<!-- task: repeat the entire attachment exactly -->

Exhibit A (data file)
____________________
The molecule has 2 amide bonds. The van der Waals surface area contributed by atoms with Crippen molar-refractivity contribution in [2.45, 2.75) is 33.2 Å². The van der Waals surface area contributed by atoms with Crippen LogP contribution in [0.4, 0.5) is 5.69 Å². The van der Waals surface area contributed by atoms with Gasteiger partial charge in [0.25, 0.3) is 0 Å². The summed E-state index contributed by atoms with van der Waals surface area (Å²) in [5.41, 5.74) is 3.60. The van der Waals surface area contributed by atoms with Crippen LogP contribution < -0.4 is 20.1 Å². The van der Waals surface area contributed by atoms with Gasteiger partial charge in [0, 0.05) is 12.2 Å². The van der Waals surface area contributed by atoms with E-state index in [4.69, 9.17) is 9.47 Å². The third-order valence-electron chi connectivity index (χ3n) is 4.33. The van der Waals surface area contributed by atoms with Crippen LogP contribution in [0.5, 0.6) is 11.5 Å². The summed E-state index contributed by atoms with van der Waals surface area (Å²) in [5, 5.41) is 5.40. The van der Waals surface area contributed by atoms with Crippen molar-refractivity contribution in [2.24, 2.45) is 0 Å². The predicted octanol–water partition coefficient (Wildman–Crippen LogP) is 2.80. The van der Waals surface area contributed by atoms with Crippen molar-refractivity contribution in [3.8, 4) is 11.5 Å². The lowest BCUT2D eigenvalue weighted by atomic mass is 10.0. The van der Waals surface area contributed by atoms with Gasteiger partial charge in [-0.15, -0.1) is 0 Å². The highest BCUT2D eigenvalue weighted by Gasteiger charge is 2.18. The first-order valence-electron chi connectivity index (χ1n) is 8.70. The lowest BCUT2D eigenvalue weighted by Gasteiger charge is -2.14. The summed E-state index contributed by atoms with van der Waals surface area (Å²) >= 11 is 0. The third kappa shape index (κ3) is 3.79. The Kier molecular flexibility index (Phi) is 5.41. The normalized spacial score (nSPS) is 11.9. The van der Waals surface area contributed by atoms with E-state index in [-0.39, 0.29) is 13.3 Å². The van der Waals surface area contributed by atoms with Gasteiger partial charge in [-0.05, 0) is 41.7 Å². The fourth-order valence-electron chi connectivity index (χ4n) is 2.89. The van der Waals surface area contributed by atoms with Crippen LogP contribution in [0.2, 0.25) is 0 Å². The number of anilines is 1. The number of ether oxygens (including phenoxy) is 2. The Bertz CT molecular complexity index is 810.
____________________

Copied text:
The molecule has 2 amide bonds. The van der Waals surface area contributed by atoms with Crippen molar-refractivity contribution in [2.45, 2.75) is 33.2 Å². The van der Waals surface area contributed by atoms with Crippen LogP contribution in [0.4, 0.5) is 5.69 Å². The van der Waals surface area contributed by atoms with Gasteiger partial charge in [0.25, 0.3) is 0 Å². The summed E-state index contributed by atoms with van der Waals surface area (Å²) in [5.41, 5.74) is 3.60. The van der Waals surface area contributed by atoms with Crippen LogP contribution < -0.4 is 20.1 Å². The van der Waals surface area contributed by atoms with Gasteiger partial charge in [0, 0.05) is 12.2 Å². The van der Waals surface area contributed by atoms with E-state index in [4.69, 9.17) is 9.47 Å². The third-order valence-electron chi connectivity index (χ3n) is 4.33. The van der Waals surface area contributed by atoms with Crippen LogP contribution in [0.5, 0.6) is 11.5 Å². The summed E-state index contributed by atoms with van der Waals surface area (Å²) in [5, 5.41) is 5.40. The van der Waals surface area contributed by atoms with Crippen molar-refractivity contribution in [2.24, 2.45) is 0 Å². The predicted octanol–water partition coefficient (Wildman–Crippen LogP) is 2.80. The van der Waals surface area contributed by atoms with Crippen molar-refractivity contribution in [3.8, 4) is 11.5 Å². The lowest BCUT2D eigenvalue weighted by atomic mass is 10.0. The van der Waals surface area contributed by atoms with Gasteiger partial charge in [-0.15, -0.1) is 0 Å². The highest BCUT2D eigenvalue weighted by Gasteiger charge is 2.18. The first-order valence-electron chi connectivity index (χ1n) is 8.70. The lowest BCUT2D eigenvalue weighted by Gasteiger charge is -2.14. The summed E-state index contributed by atoms with van der Waals surface area (Å²) >= 11 is 0. The third kappa shape index (κ3) is 3.79. The Kier molecular flexibility index (Phi) is 5.41. The normalized spacial score (nSPS) is 11.9. The van der Waals surface area contributed by atoms with E-state index in [-0.39, 0.29) is 13.3 Å². The van der Waals surface area contributed by atoms with Gasteiger partial charge in [-0.05, 0) is 41.7 Å². The fourth-order valence-electron chi connectivity index (χ4n) is 2.89. The van der Waals surface area contributed by atoms with Crippen LogP contribution in [0.2, 0.25) is 0 Å². The number of anilines is 1. The number of ether oxygens (including phenoxy) is 2. The Bertz CT molecular complexity index is 810.